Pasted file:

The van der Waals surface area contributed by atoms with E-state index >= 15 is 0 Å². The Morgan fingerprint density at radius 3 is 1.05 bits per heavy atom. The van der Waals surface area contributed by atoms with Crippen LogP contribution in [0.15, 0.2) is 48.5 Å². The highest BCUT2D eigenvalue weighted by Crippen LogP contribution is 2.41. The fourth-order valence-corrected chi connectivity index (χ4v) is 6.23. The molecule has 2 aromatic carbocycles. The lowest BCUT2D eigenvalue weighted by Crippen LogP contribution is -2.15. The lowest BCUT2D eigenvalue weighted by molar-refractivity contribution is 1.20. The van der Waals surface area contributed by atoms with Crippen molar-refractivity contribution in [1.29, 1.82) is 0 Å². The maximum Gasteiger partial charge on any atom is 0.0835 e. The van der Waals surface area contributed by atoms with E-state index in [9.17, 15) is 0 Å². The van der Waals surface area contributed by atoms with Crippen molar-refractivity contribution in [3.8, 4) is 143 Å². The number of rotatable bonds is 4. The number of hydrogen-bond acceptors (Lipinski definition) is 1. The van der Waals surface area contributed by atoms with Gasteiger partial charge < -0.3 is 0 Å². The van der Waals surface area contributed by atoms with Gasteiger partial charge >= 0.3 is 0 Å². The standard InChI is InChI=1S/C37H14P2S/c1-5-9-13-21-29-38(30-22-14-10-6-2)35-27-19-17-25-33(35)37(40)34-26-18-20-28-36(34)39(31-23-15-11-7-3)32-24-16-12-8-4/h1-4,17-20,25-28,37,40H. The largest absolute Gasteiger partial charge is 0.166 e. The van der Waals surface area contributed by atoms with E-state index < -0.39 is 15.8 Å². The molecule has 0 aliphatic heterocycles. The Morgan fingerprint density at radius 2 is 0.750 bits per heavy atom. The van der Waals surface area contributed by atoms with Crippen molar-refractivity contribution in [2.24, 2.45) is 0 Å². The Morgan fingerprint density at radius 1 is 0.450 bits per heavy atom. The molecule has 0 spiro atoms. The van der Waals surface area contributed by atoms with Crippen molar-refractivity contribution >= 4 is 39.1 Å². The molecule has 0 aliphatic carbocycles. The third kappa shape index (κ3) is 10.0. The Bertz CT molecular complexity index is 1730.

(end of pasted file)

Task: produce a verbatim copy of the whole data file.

The van der Waals surface area contributed by atoms with E-state index >= 15 is 0 Å². The Morgan fingerprint density at radius 3 is 1.05 bits per heavy atom. The van der Waals surface area contributed by atoms with Crippen LogP contribution in [0.15, 0.2) is 48.5 Å². The highest BCUT2D eigenvalue weighted by Crippen LogP contribution is 2.41. The fourth-order valence-corrected chi connectivity index (χ4v) is 6.23. The molecule has 2 aromatic carbocycles. The lowest BCUT2D eigenvalue weighted by Crippen LogP contribution is -2.15. The lowest BCUT2D eigenvalue weighted by molar-refractivity contribution is 1.20. The van der Waals surface area contributed by atoms with Crippen molar-refractivity contribution in [1.29, 1.82) is 0 Å². The maximum Gasteiger partial charge on any atom is 0.0835 e. The van der Waals surface area contributed by atoms with E-state index in [9.17, 15) is 0 Å². The van der Waals surface area contributed by atoms with Crippen molar-refractivity contribution in [3.8, 4) is 143 Å². The number of rotatable bonds is 4. The number of hydrogen-bond acceptors (Lipinski definition) is 1. The van der Waals surface area contributed by atoms with Gasteiger partial charge < -0.3 is 0 Å². The van der Waals surface area contributed by atoms with Gasteiger partial charge >= 0.3 is 0 Å². The standard InChI is InChI=1S/C37H14P2S/c1-5-9-13-21-29-38(30-22-14-10-6-2)35-27-19-17-25-33(35)37(40)34-26-18-20-28-36(34)39(31-23-15-11-7-3)32-24-16-12-8-4/h1-4,17-20,25-28,37,40H. The largest absolute Gasteiger partial charge is 0.166 e. The van der Waals surface area contributed by atoms with E-state index < -0.39 is 15.8 Å². The molecule has 0 aliphatic heterocycles. The Morgan fingerprint density at radius 2 is 0.750 bits per heavy atom. The van der Waals surface area contributed by atoms with Crippen molar-refractivity contribution in [2.24, 2.45) is 0 Å². The Morgan fingerprint density at radius 1 is 0.450 bits per heavy atom. The molecule has 0 spiro atoms. The van der Waals surface area contributed by atoms with Crippen molar-refractivity contribution >= 4 is 39.1 Å². The molecule has 0 aliphatic carbocycles. The third kappa shape index (κ3) is 10.0. The Bertz CT molecular complexity index is 1730.